Quickbooks is the industry go-to for accounting software for small business owners. Unlike spreadsheets, you have to pay for Quickbooks, but they offer a few different packages to fit different budgets. The cool thing about Quickbooks is its many functions. You can track income and expenses, use it to send invoices to customers, send reminder invoices to customers, manage and pay bills, track inventory, and prepare for your taxes.Quickbooks offers a lot of automation and can connect to your bank account too. Quickbooks might be worth the investment as it will save you a ton of time and headaches. It also generates reports that can help you make better business decisions that give you more resources (money) and enables more time to create.
Quickbooks is a great financial tool for artists who have figured out their business to some degree. They likely have gone through a tax season or two and know what their sources of revenue are and what expenses to track. There are excellent resources and lots of professionals to help set it up as well as possibly do the financial work. It is a great financial tool for an artist who wants to automate some of their finance work and is interested in how finances can influence operational decisions.
The challenging thing about Quickbooks is that it requires at least a basic understanding of accounting terminology and principles. It also requires a bit of time and effort to set it up properly. You can certainly do this yourself, but there are plenty of accountants out there who are more than happy to help you with this.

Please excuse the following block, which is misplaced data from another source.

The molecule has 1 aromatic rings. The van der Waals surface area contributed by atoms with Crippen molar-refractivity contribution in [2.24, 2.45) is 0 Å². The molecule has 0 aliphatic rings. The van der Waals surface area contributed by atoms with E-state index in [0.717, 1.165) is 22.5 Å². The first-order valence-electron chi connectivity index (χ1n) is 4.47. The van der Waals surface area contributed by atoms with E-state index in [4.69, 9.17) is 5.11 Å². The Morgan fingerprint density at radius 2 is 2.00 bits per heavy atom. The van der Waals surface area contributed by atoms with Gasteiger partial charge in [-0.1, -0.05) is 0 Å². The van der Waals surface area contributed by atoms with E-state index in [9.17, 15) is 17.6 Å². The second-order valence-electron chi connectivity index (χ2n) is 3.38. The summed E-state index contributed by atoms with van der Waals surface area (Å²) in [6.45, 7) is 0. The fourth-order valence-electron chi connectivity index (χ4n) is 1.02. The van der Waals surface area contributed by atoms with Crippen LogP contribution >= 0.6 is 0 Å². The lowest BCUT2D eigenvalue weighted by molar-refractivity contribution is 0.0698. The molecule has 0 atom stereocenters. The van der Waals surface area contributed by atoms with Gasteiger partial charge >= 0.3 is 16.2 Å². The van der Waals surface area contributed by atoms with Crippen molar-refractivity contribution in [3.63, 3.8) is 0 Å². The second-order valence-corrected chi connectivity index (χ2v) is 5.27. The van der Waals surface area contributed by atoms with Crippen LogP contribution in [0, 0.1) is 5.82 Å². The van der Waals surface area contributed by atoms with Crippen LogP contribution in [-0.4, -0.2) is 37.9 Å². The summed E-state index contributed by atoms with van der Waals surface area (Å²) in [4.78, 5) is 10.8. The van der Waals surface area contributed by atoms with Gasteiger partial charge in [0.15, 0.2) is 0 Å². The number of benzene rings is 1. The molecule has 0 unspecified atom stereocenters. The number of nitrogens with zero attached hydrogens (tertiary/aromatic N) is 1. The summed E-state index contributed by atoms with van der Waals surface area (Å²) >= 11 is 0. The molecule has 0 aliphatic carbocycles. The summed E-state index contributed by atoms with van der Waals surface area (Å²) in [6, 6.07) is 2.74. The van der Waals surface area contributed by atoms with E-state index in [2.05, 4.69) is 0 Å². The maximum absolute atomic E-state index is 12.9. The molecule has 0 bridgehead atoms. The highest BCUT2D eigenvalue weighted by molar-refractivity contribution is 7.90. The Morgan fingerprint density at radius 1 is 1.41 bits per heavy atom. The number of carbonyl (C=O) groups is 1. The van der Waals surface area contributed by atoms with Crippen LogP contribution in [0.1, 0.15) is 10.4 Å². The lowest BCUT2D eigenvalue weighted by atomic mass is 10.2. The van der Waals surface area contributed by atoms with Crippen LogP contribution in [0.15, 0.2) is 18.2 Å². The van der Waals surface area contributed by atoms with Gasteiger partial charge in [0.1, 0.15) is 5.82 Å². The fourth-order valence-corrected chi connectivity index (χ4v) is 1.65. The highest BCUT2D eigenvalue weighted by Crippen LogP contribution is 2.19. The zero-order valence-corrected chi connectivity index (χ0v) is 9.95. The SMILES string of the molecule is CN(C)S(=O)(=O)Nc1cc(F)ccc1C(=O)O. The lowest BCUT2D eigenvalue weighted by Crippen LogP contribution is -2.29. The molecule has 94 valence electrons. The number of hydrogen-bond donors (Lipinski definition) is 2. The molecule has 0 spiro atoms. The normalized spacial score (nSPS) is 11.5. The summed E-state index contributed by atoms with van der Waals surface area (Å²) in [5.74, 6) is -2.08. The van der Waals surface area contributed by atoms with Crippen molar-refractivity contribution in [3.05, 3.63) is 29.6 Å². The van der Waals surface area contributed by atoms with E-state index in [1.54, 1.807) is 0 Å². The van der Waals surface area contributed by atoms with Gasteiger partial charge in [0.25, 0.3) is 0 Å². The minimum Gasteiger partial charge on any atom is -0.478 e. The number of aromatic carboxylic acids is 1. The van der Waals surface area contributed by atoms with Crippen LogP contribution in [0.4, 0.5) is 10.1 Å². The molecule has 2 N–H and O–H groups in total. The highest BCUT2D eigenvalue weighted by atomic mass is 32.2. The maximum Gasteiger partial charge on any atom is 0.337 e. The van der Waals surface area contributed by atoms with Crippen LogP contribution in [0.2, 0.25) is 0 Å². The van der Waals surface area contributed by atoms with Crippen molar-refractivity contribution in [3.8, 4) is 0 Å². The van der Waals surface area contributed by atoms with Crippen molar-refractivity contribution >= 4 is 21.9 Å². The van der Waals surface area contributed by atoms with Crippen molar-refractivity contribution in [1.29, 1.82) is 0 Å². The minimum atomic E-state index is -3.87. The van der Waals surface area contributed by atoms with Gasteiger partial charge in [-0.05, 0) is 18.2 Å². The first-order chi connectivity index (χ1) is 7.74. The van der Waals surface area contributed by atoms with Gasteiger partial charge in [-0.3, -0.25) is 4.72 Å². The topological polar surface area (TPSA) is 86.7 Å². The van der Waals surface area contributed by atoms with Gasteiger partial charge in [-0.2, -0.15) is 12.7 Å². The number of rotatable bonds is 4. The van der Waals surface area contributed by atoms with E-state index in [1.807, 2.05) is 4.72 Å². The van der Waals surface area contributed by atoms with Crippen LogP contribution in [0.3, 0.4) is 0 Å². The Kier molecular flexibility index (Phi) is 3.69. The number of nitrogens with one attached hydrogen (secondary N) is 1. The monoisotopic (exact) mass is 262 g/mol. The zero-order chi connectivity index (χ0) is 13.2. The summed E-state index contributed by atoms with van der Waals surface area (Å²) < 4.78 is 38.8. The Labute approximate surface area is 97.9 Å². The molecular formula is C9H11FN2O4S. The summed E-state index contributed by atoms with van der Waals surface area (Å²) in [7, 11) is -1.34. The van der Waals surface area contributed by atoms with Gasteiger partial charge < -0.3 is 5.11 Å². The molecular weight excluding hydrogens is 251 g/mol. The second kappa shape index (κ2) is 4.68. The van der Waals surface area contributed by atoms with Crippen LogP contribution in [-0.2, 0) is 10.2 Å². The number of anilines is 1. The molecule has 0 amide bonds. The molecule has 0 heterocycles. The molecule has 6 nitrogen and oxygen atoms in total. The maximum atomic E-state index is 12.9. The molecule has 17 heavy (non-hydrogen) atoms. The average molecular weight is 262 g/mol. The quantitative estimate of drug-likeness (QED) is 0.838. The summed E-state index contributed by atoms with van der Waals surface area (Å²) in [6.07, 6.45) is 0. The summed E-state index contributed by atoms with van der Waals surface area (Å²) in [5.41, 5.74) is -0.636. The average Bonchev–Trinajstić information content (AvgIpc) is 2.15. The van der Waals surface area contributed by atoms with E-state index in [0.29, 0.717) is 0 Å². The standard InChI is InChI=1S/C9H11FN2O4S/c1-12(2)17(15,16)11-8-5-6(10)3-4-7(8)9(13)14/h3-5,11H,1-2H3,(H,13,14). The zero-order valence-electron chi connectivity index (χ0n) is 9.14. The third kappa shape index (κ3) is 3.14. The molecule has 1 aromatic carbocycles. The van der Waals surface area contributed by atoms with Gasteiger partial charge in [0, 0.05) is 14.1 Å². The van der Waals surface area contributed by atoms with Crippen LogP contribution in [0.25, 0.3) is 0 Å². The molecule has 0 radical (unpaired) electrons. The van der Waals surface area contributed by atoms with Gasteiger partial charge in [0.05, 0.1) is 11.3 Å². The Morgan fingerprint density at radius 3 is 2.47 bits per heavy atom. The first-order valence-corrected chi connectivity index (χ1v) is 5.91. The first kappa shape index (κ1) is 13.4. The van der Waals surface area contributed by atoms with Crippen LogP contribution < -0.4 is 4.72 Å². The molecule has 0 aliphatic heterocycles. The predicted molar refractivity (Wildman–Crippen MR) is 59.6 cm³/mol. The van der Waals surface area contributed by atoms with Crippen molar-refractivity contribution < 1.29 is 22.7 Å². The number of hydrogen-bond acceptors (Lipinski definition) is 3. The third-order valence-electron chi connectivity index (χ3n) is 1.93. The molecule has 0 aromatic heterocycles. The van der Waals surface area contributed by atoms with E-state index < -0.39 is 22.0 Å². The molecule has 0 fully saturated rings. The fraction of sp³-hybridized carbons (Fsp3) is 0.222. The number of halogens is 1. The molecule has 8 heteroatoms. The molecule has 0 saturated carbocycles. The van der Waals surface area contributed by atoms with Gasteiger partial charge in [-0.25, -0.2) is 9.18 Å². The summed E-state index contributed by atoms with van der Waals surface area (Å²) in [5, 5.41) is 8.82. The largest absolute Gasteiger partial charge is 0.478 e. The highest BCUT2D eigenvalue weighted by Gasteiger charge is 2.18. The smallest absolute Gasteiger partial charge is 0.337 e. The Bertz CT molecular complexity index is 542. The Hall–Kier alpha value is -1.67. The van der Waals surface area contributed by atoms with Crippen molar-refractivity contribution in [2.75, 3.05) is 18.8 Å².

Want something that’s easy to learn, easy to use, and kinda pretty? If so, you might want to consider HoneyBook.
HoneyBook calls itself a platform to get everything done that you need to. In addition to accounting features, it can help you manage projects, clients, proposals, and more. It helps you manage essential documents (contracts, invoices, etc.), and allows you to streamline client communications into a single platform. You can manage bookings (such as if you’re scheduling photoshoots) and payments. Honeybook can be a great place to manage your customer contacts, particularly for relationships points like quotes/estimates, invoices, and tax reporting. For the full price ($390/year at the time of this writing) you get all the platform’s features, but they do have more affordable plans if you don’t want to make that level of financial commitment.
Honeybook is a great financial tool for artists who want to integrate their finances, customer information, and production calendar, while creating a high-touch experience for customers. It doesn’t quite have the support system of spreadsheets and Quickbooks, but there are resources and individuals who can help get things set up properly.
Want to learn more about financial tools for artists? You’ve come to the right place. Check out my upcoming Finance Friday coworking session where we’ll discuss all things financial for your artist business. Or if you have a burning question now, don’t hesitate to contact me.